Do Institutions Own Orica Limited (ASX:ORI) Shares?

By
Simply Wall St
Published
July 24, 2021
ASX:ORI
Source: Shutterstock

Every investor in Orica Limited (ASX:ORI) should be aware of the most powerful shareholder groups. Generally speaking, as a company grows, institutions will increase their ownership. Conversely, insiders often decrease their ownership over time. We also tend to see lower insider ownership in companies that were previously publicly owned.

Orica has a market capitalization of AU$5.3b, so it's too big to fly under the radar. We'd expect to see both institutions and retail investors owning a portion of the company. Taking a look at our data on the ownership groups (below), it seems that institutional investors have bought into the company. Let's delve deeper into each type of owner, to discover more about Orica.

View our latest analysis for Orica

ownership-breakdown
ASX:ORI Ownership Breakdown July 24th 2021

What Does The Institutional Ownership Tell Us About Orica?

Institutional investors commonly compare their own returns to the returns of a commonly followed index. So they generally do consider buying larger companies that are included in the relevant benchmark index.

We can see that Orica does have institutional investors; and they hold a good portion of the company's stock. This can indicate that the company has a certain degree of credibility in the investment community. However, it is best to be wary of relying on the supposed validation that comes with institutional investors. They too, get it wrong sometimes. It is not uncommon to see a big share price drop if two large institutional investors try to sell out of a stock at the same time. So it is worth checking the past earnings trajectory of Orica, (below). Of course, keep in mind that there are other factors to consider, too.

earnings-and-revenue-growth
ASX:ORI Earnings and Revenue Growth July 24th 2021

Investors should note that institutions actually own more than half the company, so they can collectively wield significant power. We note that hedge funds don't have a meaningful investment in Orica. Our data shows that AustralianSuper Pty. Ltd. is the largest shareholder with 12% of shares outstanding. In comparison, the second and third largest shareholders hold about 9.5% and 6.1% of the stock.

A closer look at our ownership figures suggests that the top 11 shareholders have a combined ownership of 51% implying that no single shareholder has a majority.

While it makes sense to study institutional ownership data for a company, it also makes sense to study analyst sentiments to know which way the wind is blowing. Quite a few analysts cover the stock, so you could look into forecast growth quite easily.

Insider Ownership Of Orica

The definition of an insider can differ slightly between different countries, but members of the board of directors always count. The company management answer to the board and the latter should represent the interests of shareholders. Notably, sometimes top-level managers are on the board themselves.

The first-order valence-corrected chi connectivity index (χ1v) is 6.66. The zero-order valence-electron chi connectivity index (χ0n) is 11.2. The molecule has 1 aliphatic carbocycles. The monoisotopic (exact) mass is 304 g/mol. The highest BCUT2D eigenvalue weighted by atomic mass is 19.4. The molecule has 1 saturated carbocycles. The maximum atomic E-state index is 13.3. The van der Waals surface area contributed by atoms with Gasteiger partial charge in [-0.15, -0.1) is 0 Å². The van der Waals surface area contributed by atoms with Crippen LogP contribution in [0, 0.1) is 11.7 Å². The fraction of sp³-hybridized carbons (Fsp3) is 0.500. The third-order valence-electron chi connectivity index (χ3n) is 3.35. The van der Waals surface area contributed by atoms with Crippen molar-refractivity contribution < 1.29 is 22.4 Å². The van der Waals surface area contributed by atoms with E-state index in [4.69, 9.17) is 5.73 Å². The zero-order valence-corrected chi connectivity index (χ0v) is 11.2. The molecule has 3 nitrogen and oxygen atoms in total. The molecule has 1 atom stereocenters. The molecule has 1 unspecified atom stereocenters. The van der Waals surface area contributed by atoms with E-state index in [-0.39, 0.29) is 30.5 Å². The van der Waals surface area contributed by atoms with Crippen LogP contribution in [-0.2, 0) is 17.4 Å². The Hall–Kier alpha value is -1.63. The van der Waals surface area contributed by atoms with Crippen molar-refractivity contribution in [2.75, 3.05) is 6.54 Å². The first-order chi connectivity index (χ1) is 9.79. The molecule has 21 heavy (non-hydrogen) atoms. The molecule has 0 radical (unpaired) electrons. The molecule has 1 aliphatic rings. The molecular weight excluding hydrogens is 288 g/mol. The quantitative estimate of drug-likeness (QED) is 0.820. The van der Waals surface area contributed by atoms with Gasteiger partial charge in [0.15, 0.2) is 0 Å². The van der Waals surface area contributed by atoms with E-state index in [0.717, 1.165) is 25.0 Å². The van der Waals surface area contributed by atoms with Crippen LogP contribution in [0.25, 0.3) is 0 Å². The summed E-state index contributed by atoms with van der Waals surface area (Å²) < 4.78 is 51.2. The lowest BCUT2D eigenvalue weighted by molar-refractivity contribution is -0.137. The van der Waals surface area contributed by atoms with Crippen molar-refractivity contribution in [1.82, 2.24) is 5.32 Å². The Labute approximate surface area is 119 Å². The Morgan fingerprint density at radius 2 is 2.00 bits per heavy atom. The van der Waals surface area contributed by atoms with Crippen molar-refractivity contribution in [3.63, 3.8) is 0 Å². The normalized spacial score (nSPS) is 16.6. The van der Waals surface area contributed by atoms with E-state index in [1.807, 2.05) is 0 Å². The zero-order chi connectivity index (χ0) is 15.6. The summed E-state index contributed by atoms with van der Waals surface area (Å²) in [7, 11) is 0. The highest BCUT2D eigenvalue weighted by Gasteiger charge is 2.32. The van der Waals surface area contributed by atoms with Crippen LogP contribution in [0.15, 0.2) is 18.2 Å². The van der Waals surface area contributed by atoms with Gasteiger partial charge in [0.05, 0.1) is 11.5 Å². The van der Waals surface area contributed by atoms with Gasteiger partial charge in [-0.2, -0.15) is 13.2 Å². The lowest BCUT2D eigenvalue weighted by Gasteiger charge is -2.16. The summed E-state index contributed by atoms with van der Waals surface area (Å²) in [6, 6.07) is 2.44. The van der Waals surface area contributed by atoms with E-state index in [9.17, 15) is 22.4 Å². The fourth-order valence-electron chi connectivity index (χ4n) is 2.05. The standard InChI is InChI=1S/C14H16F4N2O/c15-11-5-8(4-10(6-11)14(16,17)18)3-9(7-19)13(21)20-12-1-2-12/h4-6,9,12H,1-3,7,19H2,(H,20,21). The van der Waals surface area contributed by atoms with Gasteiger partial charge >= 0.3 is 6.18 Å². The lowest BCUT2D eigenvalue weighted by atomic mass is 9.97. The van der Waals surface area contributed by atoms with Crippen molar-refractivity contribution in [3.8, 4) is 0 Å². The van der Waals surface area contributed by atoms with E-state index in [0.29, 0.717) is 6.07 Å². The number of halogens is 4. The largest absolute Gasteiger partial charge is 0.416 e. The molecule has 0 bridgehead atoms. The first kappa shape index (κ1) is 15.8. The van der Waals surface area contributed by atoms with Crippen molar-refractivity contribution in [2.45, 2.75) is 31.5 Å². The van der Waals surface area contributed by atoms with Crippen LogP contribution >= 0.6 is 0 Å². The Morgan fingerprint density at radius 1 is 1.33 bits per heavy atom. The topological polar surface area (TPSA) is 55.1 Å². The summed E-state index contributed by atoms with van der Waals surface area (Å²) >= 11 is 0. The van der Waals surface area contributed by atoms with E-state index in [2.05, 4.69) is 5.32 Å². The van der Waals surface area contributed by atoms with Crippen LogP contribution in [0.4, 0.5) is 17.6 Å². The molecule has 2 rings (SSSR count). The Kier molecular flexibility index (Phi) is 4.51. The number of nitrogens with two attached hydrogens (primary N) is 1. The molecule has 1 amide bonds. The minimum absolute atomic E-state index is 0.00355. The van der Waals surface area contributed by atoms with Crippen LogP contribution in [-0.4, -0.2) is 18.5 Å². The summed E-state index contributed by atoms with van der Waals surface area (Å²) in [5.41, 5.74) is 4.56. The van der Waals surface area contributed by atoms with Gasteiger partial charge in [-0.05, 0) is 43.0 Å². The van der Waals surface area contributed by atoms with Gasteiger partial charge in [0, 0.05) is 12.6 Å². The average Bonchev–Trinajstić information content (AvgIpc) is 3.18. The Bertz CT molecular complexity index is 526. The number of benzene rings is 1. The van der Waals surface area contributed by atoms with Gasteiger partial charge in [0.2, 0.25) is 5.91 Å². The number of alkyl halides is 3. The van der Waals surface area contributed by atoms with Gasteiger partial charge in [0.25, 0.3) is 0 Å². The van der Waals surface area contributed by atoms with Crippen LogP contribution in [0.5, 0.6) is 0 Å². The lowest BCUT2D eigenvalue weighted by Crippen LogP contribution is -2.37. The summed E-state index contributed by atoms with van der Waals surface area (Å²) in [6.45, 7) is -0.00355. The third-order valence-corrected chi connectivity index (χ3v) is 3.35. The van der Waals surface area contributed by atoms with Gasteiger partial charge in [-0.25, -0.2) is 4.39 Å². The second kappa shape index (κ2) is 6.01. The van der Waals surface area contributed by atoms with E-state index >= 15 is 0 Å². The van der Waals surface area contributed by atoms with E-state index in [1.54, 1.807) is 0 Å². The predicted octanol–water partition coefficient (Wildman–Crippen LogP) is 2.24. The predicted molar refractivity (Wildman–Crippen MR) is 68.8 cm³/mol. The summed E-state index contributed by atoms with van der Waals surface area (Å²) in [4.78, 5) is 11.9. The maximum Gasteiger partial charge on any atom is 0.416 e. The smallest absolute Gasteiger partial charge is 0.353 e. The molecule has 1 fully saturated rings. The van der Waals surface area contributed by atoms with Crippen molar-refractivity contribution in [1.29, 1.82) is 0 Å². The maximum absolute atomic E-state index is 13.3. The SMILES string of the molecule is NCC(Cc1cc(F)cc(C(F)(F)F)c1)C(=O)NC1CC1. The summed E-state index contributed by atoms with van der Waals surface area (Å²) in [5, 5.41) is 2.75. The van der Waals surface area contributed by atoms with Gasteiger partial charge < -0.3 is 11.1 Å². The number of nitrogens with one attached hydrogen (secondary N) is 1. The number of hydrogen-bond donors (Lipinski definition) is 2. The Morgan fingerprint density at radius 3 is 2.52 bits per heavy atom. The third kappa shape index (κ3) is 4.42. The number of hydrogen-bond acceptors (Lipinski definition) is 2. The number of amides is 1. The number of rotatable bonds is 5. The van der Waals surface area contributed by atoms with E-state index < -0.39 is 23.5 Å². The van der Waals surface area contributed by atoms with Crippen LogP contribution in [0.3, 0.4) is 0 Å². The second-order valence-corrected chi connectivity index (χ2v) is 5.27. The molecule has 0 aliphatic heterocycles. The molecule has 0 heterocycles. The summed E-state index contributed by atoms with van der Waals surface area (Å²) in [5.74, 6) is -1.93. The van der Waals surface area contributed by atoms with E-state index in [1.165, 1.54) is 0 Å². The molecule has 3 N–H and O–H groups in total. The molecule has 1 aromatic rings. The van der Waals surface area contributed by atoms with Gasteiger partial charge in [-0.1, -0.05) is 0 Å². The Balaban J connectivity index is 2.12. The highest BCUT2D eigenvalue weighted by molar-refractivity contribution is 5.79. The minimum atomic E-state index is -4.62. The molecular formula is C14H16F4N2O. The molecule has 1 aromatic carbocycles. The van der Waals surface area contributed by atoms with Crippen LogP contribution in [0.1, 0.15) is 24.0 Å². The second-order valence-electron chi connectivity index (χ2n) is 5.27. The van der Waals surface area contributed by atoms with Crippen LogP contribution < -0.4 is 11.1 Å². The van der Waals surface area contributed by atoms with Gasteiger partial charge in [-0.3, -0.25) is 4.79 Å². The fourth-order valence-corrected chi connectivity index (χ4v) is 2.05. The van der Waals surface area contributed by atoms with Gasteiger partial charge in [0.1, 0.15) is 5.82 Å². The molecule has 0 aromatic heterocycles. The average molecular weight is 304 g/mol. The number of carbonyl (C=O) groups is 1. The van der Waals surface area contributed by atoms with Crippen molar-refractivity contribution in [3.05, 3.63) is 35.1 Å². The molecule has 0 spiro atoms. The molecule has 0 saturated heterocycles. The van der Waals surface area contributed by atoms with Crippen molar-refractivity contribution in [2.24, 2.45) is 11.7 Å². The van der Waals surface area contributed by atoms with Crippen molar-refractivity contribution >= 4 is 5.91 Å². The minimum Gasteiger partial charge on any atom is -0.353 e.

I generally consider insider ownership to be a good thing. However, on some occasions it makes it more difficult for other shareholders to hold the board accountable for decisions.

Our data suggests that insiders own under 1% of Orica Limited in their own names. It is a pretty big company, so it would be possible for board members to own a meaningful interest in the company, without owning much of a proportional interest. In this case, they own around AU$12m worth of shares (at current prices). Arguably, recent buying and selling is just as important to consider. You can click here to see if insiders have been buying or selling.

General Public Ownership

With a 41% ownership, the general public have some degree of sway over Orica. While this group can't necessarily call the shots, it can certainly have a real influence on how the company is run.

Next Steps:

I find it very interesting to look at who exactly owns a company. But to truly gain insight, we need to consider other information, too. Like risks, for instance. Every company has them, and we've spotted 3 warning signs for Orica (of which 1 shouldn't be ignored!) you should know about.

But ultimately it is the future, not the past, that will determine how well the owners of this business will do. Therefore we think it advisable to take a look at this free report showing whether analysts are predicting a brighter future.

NB: Figures in this article are calculated using data from the last twelve months, which refer to the 12-month period ending on the last date of the month the financial statement is dated. This may not be consistent with full year annual report figures.

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This article by Simply Wall St is general in nature. It does not constitute a recommendation to buy or sell any stock, and does not take account of your objectives, or your financial situation. We aim to bring you long-term focused analysis driven by fundamental data. Note that our analysis may not factor in the latest price-sensitive company announcements or qualitative material. Simply Wall St has no position in any stocks mentioned.
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